While saying the economics look favorable, some experts have expressed doubt about the amount of rare earth materials that can come from the process.
“It’s not going to be a major producer of rare earths,” said Rick Honaker, a University of Kentucky mining professor and rare earth researcher. “You’ll get small amounts of rare earths, but you won’t get an amount that makes a big difference.”
Ziemkiewicz’s team says acid mine drainage sites in West Virginia, Pennsylvania, Maryland and Ohio could produce up to 2,200 tons of rare earth elements annually; the United States currently uses about 15,000 tons annually.
Keaton said he believes the clay extraction method will be the most commercially successful method in the state.
Legislative champions for the rare earth and critical mineral industry like Delegate Gary Howell, R-Mineral, say there’s lots of interest from major companies that want to launch the industry in West Virginia. Howell, citing a non-disclosure agreement, said he couldn’t provide specific details.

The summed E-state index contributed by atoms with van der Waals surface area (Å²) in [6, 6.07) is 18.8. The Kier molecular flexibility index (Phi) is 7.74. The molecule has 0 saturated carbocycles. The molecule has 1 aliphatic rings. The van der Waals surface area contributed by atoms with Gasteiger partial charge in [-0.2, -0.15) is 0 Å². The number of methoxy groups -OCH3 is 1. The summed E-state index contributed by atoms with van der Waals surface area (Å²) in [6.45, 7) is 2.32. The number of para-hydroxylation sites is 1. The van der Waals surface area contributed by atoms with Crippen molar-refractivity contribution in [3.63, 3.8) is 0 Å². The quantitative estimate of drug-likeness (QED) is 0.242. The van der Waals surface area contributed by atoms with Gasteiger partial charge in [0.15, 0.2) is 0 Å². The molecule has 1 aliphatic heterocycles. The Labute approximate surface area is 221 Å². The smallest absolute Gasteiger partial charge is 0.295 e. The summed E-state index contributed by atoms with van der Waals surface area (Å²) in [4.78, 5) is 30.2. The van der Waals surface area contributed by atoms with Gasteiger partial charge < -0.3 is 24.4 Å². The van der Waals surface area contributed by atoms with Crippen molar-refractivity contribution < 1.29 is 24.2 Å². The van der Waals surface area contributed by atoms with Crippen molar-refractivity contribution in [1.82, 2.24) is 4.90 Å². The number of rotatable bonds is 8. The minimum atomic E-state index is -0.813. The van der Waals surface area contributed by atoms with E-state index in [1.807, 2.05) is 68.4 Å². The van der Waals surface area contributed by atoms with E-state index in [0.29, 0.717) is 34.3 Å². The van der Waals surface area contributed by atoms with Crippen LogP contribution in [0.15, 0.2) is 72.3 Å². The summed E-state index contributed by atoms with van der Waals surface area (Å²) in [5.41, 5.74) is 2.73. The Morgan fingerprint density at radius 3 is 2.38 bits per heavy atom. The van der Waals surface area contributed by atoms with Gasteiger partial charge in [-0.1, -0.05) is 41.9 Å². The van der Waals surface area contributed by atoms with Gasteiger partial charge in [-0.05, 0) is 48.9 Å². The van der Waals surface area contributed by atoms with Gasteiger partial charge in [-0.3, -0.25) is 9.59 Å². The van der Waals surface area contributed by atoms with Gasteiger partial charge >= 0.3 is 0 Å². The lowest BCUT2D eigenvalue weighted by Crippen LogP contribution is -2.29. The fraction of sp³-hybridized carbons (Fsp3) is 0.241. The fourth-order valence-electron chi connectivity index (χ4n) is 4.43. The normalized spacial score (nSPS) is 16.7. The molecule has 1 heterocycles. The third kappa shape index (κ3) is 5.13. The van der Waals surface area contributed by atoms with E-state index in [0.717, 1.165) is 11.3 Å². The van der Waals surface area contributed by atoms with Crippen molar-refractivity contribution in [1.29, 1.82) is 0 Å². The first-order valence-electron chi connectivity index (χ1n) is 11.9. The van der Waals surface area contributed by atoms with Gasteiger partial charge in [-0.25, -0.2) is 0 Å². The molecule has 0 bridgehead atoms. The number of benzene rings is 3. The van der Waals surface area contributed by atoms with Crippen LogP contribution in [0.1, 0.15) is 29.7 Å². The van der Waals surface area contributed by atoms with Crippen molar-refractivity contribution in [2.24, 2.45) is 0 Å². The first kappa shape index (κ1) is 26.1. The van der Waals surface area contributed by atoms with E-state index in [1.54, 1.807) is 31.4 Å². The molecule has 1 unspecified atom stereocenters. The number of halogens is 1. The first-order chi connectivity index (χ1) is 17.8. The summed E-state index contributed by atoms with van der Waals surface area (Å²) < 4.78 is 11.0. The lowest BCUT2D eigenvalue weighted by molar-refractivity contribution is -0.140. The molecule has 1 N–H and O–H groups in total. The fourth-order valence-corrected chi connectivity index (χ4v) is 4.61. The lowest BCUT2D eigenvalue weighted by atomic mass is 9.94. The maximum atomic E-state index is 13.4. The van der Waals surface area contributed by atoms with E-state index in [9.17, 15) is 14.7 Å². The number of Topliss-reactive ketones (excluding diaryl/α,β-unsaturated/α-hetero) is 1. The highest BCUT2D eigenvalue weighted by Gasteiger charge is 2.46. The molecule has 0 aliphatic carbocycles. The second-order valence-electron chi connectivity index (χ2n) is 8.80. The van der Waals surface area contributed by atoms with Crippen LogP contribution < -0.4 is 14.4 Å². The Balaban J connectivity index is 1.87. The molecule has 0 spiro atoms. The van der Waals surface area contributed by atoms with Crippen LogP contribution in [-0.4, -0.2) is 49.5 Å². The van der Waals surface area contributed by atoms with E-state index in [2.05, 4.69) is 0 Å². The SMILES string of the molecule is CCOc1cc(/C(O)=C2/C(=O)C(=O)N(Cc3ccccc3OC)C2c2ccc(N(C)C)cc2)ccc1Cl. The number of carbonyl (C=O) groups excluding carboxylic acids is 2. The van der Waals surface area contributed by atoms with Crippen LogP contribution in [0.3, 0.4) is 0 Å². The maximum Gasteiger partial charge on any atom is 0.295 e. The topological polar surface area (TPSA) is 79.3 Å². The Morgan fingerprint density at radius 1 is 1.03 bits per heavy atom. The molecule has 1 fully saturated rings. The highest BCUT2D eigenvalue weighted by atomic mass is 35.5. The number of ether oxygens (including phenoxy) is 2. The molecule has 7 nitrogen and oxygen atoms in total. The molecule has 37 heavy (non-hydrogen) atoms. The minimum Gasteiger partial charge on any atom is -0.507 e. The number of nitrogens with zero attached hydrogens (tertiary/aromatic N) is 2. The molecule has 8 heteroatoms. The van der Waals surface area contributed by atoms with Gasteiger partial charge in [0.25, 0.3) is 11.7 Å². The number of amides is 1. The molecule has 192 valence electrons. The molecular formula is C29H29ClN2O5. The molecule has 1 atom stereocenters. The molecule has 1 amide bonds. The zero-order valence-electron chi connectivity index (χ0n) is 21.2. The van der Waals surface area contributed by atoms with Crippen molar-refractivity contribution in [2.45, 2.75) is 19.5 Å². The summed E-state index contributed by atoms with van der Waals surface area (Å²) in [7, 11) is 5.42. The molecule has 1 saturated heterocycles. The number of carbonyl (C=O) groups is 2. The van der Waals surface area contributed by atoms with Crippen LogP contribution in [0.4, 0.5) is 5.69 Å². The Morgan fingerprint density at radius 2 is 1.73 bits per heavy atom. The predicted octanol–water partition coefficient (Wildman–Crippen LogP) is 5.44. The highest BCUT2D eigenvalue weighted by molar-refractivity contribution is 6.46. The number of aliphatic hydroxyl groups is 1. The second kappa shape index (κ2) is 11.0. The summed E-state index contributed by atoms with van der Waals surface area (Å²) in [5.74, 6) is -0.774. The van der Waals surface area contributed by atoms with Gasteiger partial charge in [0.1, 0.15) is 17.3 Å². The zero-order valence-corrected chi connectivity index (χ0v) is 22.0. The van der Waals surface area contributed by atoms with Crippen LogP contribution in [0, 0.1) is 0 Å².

Howell’s legislation to provide rare earth and critical mineral products with tax breaks passed the House overwhelmingly, but never made it to the full Senate.
“We didn’t do a whole lot of research on [the legislation] over the interim, but I’m sure that we will now and work with the stakeholders,” he said. “I’m not real worried about it, because sometimes it takes a couple legislative cycles to get a piece of legislation through, and we have time on this.”
Looking back, and forward
But while lawmakers publicly debated the best ways to incentivize companies to come extract West Virginia’s rare earth minerals, there was no significant public conversation about the potential downside.
And you don’t have to look far to find evidence of West Virginia’s previous economic and environmental compromises.
“I don’t think we should continue to make the mistakes of the past,” said Delegate Mike Pushkin, D-Kanawha. He opposed Howell’s tax credit legislation, saying he hadn’t seen enough evidence it was justifiable. “Right now, I don’t want to start off with giving away the farm.”
Pushkin says he sees those mistakes through the windshield of the cab he drives, and in coal communities like in Boone and McDowell counties.
“I drive through towns that used to be booming. They used to be full of people in businesses, and now they’re just ghost towns,” Pushkin said. “We’ve allowed outside companies to come in and profit off of our natural resources, and not really put back their fair share in our communities. Our communities are really left holding the bag and have nothing to show for it but tainted water and scarred landscapes.”